Polish civilians fleeing eastwards during the German invasion of Poland in 1939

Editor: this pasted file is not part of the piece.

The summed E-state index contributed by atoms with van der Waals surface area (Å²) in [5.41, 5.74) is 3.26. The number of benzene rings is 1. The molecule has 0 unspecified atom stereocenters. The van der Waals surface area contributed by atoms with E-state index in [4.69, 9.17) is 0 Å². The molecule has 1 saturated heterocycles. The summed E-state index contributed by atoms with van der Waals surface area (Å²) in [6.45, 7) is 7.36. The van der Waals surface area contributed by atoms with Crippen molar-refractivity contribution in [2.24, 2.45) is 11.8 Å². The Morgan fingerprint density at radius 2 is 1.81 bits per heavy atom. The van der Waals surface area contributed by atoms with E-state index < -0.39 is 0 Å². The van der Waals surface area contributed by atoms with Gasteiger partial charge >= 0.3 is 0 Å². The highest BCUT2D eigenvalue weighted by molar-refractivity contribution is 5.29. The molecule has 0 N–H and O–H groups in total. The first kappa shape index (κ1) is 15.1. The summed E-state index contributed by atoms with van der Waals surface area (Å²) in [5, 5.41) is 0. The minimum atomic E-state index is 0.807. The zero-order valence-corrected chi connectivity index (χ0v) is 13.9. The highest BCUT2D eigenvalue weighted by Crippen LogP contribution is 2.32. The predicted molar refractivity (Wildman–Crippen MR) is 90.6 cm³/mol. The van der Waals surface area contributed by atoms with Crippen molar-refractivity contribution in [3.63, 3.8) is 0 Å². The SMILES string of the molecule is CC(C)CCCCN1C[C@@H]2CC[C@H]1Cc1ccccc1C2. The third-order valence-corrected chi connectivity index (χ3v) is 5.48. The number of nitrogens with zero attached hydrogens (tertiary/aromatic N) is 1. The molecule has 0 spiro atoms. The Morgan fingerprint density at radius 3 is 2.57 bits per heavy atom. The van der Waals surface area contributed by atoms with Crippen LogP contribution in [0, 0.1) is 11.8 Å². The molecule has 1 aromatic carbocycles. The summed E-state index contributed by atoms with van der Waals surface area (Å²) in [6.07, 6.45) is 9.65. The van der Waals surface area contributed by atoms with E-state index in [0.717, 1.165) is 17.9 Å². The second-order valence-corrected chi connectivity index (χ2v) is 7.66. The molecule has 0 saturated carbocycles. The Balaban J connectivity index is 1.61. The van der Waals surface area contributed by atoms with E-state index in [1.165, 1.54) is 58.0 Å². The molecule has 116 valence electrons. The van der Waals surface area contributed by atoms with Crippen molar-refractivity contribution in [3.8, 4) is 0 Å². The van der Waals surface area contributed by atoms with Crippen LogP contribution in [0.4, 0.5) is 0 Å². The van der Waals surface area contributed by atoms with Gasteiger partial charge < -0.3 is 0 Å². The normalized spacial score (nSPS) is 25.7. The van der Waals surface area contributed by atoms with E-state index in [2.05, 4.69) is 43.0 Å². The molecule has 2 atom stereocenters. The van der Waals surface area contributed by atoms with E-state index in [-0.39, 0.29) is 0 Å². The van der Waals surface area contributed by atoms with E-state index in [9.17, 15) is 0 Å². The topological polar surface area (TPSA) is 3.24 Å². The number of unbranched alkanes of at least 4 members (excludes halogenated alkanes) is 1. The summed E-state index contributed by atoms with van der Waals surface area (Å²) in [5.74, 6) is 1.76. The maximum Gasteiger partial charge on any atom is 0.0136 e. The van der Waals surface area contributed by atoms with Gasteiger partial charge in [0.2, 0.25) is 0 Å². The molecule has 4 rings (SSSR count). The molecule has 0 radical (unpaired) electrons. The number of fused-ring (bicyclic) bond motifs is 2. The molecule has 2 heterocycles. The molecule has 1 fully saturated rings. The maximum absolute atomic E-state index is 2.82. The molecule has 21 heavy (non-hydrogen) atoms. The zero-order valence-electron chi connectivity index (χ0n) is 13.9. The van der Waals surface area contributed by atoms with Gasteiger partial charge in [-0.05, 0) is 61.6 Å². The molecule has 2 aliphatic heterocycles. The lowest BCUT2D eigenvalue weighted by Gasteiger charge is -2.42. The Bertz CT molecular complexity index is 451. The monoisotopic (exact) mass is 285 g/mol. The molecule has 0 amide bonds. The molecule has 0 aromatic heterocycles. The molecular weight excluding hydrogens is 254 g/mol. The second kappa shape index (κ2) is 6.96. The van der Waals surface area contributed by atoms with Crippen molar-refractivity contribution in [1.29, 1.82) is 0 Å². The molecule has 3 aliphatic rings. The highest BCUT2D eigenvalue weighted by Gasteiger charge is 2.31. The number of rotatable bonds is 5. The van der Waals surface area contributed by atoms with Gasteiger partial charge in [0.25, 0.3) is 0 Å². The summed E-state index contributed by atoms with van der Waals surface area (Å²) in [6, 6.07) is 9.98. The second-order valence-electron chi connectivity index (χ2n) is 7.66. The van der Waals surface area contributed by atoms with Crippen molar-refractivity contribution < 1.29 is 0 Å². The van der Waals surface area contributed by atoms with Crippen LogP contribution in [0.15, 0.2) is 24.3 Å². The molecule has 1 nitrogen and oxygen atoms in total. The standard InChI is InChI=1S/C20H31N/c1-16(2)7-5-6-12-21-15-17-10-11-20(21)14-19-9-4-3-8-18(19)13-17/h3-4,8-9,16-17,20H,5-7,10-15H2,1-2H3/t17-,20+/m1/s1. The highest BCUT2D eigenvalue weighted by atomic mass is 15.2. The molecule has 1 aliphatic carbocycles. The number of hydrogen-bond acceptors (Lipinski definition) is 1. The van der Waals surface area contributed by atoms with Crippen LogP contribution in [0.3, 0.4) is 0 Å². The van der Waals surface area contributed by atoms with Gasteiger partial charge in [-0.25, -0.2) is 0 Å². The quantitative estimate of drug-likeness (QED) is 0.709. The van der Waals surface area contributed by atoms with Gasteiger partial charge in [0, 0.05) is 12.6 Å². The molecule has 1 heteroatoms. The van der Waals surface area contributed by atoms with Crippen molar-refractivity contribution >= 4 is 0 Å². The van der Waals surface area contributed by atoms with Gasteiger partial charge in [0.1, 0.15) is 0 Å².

The conflict and political instability during World War II led to massive amounts of forced migration. In 1943, the Allies created the United Nations Relief and Rehabilitation Administration (UNRRA) to provide aid to areas liberated from Axis powers, including parts of Europe and China. This included returning over seven million refugees, then commonly referred to as displaced persons or DPs, to their country of origin and setting up displaced persons camps for one million refugees who refused to be repatriated. Image File history File links Civilian refugees during the Polish Defence War of 1939 File history Legend: (cur) = this is the current file, (del) = delete this old version, (rev) = revert to this old version. ... Image File history File links Civilian refugees during the Polish Defence War of 1939 File history Legend: (cur) = this is the current file, (del) = delete this old version, (rev) = revert to this old version. ... For the Soviet Unions military action against Poland under the same alliance, see Soviet invasion of Poland (1939). ... Combatants Allied powers: China France Great Britain Soviet Union United States and others Axis powers: Germany Italy Japan and others Commanders Chiang Kai-shek Charles de Gaulle Winston Churchill Joseph Stalin Franklin Roosevelt Adolf Hitler Benito Mussolini Hideki Tōjō Casualties Military dead: 17,000,000 Civilian dead: 33,000... Forced migration refers to the coerced movement of a person or persons away from their home or home region. ... This article is about the independent states that comprised the Allies. ... The United Nations Relief and Rehabilitation Administration (UNRRA) was founded in 1943 to provide relief to areas liberated from Axis powers. ... This article is about the independent states that comprised the Axis powers. ... It has been suggested that this article or section be merged with forced migration. ... A displaced persons camp is in principle any temporary facility for displaced persons but in common usage refers to camps for individuals displaced as a result of World War II, particularly refugees from Eastern Europe. ...